Making a robot that can replace a skilled bartender is hard. People and businesses have certainly tried—the Hard Rock Casino in Biloxi, Mississippi, has a few that look like they’re straight off the back of Doctor Otto Octavius—but they were designed for the industrial bar. Who with think of the home bartender looking for shortcuts? Apparently the Bibo Barmaid, a countertop device that’s like a Keurig for cocktails, will.
Bibo launched in 2016 and promised to bring bar quality drinks to your kitchen. It’s about the size of a small Keurig and kind of looks like one too. To make it work, you insert a liquor pouch and a pouch of cocktail flavoring. Claremont Distilled Spirits in New Jersey sells the liquor pouches, and they come in vodka, whiskey, rum and agave spirit. The cocktail flavors are made by Bibo, and come in Rum Punch, Appletini, Margarita, Mai Tai, Paloma and Cucumber Melon flavors. Once those are in you just have to hit the button and voila: a mixed drink comes dripping out as easy as a cup of coffee.
The selling point here, between using Bibo’s pouches and a regular bottled premix is that it’s single serve, so no having to worry about something going bad if you don’t make enough drinks.
“As the cocktail culture continues to prosper, we know consumers are looking for quality, hand-crafted cocktails in places where they haven’t been available before—hotel rooms, entertainment venues and sporting events,” Amy Sutton, the co-owner of Claremont, said in a recent statement. “Our partnership with Bibo Barmaid will help us capture more of these occasions and we couldn’t be more excited as to what this means for the industry.”
But again, replacing a skilled bartender is hard, and the Bibo cocktails aren’t exactly perfect. You might remember Juicero, a juice company based around pouches and an expensive, Keurig-like countertop machine. You might also remember that it turned out that you didn’t actually need the machine. Juicero was essentially a fancy and expensive juice pouch squeezer, and the company quickly went out of business when people figured out they could squeeze the pouches by hand. Bibo keeps from making itself obsolete because the machine adds water when it uses the pouches, diluting the mixture a proper amount.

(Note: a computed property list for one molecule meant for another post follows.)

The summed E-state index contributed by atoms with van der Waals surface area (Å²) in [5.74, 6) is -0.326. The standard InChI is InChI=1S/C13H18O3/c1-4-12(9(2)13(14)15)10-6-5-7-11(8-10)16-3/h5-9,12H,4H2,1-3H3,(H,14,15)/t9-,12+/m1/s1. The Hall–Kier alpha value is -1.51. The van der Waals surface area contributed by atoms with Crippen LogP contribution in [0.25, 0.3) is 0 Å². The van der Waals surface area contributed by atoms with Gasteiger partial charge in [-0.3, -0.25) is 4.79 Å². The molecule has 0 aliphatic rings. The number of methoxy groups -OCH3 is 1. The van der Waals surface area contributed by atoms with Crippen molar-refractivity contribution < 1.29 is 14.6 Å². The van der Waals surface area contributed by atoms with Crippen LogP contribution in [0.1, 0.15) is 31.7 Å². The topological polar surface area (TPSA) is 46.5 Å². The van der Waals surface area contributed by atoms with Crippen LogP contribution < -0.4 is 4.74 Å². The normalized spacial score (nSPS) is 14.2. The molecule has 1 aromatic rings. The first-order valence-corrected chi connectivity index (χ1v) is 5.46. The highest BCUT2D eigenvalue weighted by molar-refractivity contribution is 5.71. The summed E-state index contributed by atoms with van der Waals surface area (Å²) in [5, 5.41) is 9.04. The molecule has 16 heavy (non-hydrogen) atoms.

The company has made some major strides since starting in 2016, though. Prior to the Claremont partnership that started in early June 2018, people had to add their own shot to their drink after it was already made. There are still some issues, though, like the fact that the drinks don’t come out chilled so you need to keep ice in your glass at all times. The cocktail pouches alone cost $2, and a price hasn’t yet been released for each of the alcohol pouches. At around the same volume as a mini bottle of liquor, they will likely sell for more than the cocktail flavor pouches. Then, of course, there’s the $200 price tag on the machine itself. Until all of Bibo’s kinks get worked out, there’s always all of the delicious canned cocktails so those who don’t want to shake and stir can stay satisfied.